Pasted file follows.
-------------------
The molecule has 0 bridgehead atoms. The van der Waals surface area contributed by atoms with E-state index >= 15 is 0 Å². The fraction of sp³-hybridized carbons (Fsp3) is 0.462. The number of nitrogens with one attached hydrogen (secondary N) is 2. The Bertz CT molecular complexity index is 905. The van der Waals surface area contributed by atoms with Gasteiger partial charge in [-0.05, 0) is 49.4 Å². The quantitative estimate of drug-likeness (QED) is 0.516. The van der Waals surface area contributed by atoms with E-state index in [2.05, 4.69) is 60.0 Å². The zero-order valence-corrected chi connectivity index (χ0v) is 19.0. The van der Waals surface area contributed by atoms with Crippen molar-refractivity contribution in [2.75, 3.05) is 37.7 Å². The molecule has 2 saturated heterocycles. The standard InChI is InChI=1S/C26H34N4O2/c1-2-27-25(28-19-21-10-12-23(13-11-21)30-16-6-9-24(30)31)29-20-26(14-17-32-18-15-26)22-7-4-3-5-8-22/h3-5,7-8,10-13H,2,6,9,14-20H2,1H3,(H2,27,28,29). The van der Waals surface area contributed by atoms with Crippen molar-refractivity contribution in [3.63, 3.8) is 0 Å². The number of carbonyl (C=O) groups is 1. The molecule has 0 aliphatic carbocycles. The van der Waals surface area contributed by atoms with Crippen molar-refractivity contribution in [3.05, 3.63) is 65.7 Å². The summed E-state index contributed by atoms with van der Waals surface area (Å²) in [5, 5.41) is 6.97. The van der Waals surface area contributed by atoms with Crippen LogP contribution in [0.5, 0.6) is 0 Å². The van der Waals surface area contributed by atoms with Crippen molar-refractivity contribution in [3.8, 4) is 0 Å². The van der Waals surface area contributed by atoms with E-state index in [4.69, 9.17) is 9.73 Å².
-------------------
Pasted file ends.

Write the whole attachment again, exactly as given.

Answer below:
The molecule has 0 bridgehead atoms. The van der Waals surface area contributed by atoms with E-state index >= 15 is 0 Å². The fraction of sp³-hybridized carbons (Fsp3) is 0.462. The number of nitrogens with one attached hydrogen (secondary N) is 2. The Bertz CT molecular complexity index is 905. The van der Waals surface area contributed by atoms with Gasteiger partial charge in [-0.05, 0) is 49.4 Å². The quantitative estimate of drug-likeness (QED) is 0.516. The van der Waals surface area contributed by atoms with E-state index in [2.05, 4.69) is 60.0 Å². The zero-order valence-corrected chi connectivity index (χ0v) is 19.0. The van der Waals surface area contributed by atoms with Crippen molar-refractivity contribution in [2.75, 3.05) is 37.7 Å². The molecule has 2 saturated heterocycles. The standard InChI is InChI=1S/C26H34N4O2/c1-2-27-25(28-19-21-10-12-23(13-11-21)30-16-6-9-24(30)31)29-20-26(14-17-32-18-15-26)22-7-4-3-5-8-22/h3-5,7-8,10-13H,2,6,9,14-20H2,1H3,(H2,27,28,29). The van der Waals surface area contributed by atoms with Crippen molar-refractivity contribution in [3.63, 3.8) is 0 Å². The number of carbonyl (C=O) groups is 1. The molecule has 0 aliphatic carbocycles. The van der Waals surface area contributed by atoms with Crippen molar-refractivity contribution in [3.05, 3.63) is 65.7 Å². The summed E-state index contributed by atoms with van der Waals surface area (Å²) in [5, 5.41) is 6.97. The van der Waals surface area contributed by atoms with Crippen LogP contribution in [0.5, 0.6) is 0 Å². The van der Waals surface area contributed by atoms with Crippen molar-refractivity contribution in [3.8, 4) is 0 Å². The van der Waals surface area contributed by atoms with E-state index in [4.69, 9.17) is 9.73 Å².